Pastors and members, even children, got involved in recent evangelistic meetings across the northeastern region of the Democratic Republic of Congo, which resulted in more than 20,000 baptisms. [Photo: East-Central Africa Division News]


More Than 20,000 Baptized in the DRC After Member Involvement Drive

Pastors and lay members, even children, join forces to share Jesus in 899 sites.

The ripple of the world church’s Total Member Involvement (TMI) program has reached the North East Congo Union Mission (NECUM), in the Democratic Republic of Congo (DRC), with unprecedented impetus. More than 20,000 people were baptized after recent evangelistic meetings in the area.

TMI is an initiative of Seventh-day Adventist Church leaders that seeks to involve every member in sharing Jesus with friends and neighbors.

Northeast Congo is one of the largest territories of the East-Central Africa Division (ECD) church region, according to NECUM president Rudatinya Mwangachuchu. Traveling in the area is challenging because of long distances and lack of proper roads, he said. “We travel by air more often than by land to reach our churches.”

A lot of planning took place before the start of the TMI meetings, including the training of local church members, a review of the various sites, and invitations to visiting speakers. NECUM evangelism coordinator Malembe Tatasi shared that meetings took place in 899 sites, and that church members acted to make an impact on their communities. “They shared foods, clothes, and shelter,” he said. “We are grateful to our members for their commitment.”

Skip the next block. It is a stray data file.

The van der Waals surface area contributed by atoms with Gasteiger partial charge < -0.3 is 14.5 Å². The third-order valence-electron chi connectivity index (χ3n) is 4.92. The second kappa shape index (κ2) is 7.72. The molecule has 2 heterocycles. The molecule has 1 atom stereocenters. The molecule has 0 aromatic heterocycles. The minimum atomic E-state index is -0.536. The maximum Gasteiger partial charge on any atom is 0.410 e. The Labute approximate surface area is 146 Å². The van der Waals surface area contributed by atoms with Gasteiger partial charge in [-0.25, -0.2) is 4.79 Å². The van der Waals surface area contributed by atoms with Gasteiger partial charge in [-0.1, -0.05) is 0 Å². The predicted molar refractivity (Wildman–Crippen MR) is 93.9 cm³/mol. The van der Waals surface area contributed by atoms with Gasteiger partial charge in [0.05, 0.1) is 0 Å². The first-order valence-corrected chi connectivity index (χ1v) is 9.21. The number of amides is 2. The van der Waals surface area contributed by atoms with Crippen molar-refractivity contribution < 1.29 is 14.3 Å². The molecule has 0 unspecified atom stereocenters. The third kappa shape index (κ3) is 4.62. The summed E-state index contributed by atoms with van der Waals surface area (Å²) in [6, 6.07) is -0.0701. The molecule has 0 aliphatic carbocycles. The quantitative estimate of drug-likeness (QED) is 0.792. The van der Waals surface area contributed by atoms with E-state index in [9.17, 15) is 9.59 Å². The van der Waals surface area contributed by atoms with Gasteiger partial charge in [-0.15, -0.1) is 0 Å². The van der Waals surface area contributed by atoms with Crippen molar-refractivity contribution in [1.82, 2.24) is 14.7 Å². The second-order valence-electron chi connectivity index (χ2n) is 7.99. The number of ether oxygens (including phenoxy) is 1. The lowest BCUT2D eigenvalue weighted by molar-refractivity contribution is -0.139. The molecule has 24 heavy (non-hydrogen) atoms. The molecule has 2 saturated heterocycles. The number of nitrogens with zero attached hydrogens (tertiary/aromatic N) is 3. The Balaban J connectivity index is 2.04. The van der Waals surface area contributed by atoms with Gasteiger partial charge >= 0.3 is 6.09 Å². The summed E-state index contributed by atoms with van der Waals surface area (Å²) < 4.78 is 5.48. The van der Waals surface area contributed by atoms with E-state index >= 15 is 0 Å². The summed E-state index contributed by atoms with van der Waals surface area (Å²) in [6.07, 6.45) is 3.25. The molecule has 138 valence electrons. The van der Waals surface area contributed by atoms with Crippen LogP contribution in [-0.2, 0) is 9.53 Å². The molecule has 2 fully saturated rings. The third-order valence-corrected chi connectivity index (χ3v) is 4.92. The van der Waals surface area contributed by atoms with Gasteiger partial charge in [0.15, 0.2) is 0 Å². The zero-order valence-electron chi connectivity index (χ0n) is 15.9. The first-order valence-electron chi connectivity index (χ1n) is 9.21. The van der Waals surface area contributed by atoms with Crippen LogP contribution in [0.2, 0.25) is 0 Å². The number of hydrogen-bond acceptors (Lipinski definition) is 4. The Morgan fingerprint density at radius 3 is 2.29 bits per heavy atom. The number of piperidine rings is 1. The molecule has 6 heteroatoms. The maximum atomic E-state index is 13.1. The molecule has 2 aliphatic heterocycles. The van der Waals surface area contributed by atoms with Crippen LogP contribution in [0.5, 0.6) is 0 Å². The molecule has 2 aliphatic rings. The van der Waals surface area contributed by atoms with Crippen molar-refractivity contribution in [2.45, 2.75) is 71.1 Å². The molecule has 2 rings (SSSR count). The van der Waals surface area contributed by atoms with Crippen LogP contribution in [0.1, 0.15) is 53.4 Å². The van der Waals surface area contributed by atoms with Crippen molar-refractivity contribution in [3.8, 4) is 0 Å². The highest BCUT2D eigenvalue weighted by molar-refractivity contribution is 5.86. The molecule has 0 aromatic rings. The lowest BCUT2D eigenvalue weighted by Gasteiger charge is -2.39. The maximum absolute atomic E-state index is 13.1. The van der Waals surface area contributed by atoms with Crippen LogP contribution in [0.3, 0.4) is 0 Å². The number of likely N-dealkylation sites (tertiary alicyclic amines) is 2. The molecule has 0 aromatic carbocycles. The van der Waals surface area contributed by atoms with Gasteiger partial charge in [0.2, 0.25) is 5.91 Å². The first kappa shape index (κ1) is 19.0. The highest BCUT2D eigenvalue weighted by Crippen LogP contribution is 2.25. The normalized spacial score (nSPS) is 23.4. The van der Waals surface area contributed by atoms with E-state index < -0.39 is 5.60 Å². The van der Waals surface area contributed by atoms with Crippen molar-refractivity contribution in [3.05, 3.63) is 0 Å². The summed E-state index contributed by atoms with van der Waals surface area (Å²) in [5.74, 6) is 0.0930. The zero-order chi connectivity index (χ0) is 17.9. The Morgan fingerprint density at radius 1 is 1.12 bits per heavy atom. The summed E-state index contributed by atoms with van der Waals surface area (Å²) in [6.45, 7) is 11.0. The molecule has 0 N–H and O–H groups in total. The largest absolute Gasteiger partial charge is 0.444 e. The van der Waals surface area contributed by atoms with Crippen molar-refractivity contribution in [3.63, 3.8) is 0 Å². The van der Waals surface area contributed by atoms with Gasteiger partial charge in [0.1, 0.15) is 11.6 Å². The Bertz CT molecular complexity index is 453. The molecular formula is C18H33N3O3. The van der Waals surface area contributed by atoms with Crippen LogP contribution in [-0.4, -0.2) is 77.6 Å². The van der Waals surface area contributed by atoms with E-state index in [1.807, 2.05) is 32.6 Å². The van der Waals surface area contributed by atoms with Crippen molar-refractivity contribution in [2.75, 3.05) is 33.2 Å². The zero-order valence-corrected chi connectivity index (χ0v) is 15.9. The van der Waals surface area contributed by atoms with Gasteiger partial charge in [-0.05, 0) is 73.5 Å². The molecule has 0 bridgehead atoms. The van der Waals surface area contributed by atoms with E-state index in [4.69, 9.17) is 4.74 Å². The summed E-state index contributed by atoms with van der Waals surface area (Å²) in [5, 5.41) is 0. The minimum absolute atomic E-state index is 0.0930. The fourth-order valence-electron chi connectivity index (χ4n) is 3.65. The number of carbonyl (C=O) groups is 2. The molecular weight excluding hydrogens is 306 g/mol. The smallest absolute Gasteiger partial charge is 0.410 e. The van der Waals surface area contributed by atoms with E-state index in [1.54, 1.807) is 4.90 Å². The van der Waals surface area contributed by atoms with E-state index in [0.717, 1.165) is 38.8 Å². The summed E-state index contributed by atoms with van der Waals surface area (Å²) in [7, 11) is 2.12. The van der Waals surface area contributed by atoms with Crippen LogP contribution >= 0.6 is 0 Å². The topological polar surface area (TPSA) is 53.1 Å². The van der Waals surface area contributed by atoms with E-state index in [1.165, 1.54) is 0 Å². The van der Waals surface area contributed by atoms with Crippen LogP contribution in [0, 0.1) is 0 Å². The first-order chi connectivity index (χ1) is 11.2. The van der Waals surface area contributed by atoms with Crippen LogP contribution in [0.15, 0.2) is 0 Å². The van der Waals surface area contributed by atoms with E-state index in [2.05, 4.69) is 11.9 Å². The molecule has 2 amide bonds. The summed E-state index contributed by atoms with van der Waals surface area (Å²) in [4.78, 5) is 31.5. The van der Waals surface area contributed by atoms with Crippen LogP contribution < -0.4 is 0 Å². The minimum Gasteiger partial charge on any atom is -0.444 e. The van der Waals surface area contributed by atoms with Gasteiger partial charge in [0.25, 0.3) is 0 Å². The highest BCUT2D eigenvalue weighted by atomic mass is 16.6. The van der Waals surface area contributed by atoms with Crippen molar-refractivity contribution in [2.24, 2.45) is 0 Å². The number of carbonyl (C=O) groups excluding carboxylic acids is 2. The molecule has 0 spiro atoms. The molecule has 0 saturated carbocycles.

Tatasi also celebrated the involvement of children. Thanks to the work of the children, he said, “in Rubaya, more than 100 were baptized just on the first Sabbath, as well as [good effort from] the pastors’ kids, who had their site in Mugunga.”

Members of the Adventist church in Butembo, in the North Kivu Field, distributed 2,300 iron sheets to provide roofs for 144 homes. Tatasi added that the Adventist Development and Relief Agency (ADRA) also distributed shoes to many people who cannot afford them.

In the Central Kivu Field, in the city of Goma, medical camps were another effective way of reaching out to the people. Church leaders reported that many residents received free medicines and eyeglasses. NECUM Health Ministries director Kabiona Kashigane Guillaume shared that many people stopped smoking and drinking alcohol. “It was a result of ‘BreatheFree,’ an evidence-based smoking cessation program which accompanies smokers and drug addicts on their journey to better health,” he said.

ECD Health Ministries director Fesaha Tsegaye explained that the BreatheFree program started in 1959 and has been undergoing updates. “Today, it is known as BreatheFree 2.0,” he said, “and it is a joint project between the International Commission for the Prevention of Alcohol and Drug Dependency and the General Conference of Seventh-day Adventists, with the support of Loma Linda University School of Public Health.”

Radio station Sauti ya matumaini (Voice of Hope) was another site that was instrumental in promoting the meetings and inviting visitors to attend.

NECUM is made up of six local fields covering seven provinces. The regional church headquarters is in Goma, in North Kivu province.

Local leaders had a special word of gratitude to visiting speakers, explaining that some of them crossed borders to support the mission in the region. “Some of them stepped on the DRC for the first time in their lives and braved the fear of distances and insecurity,” a spokesperson said.

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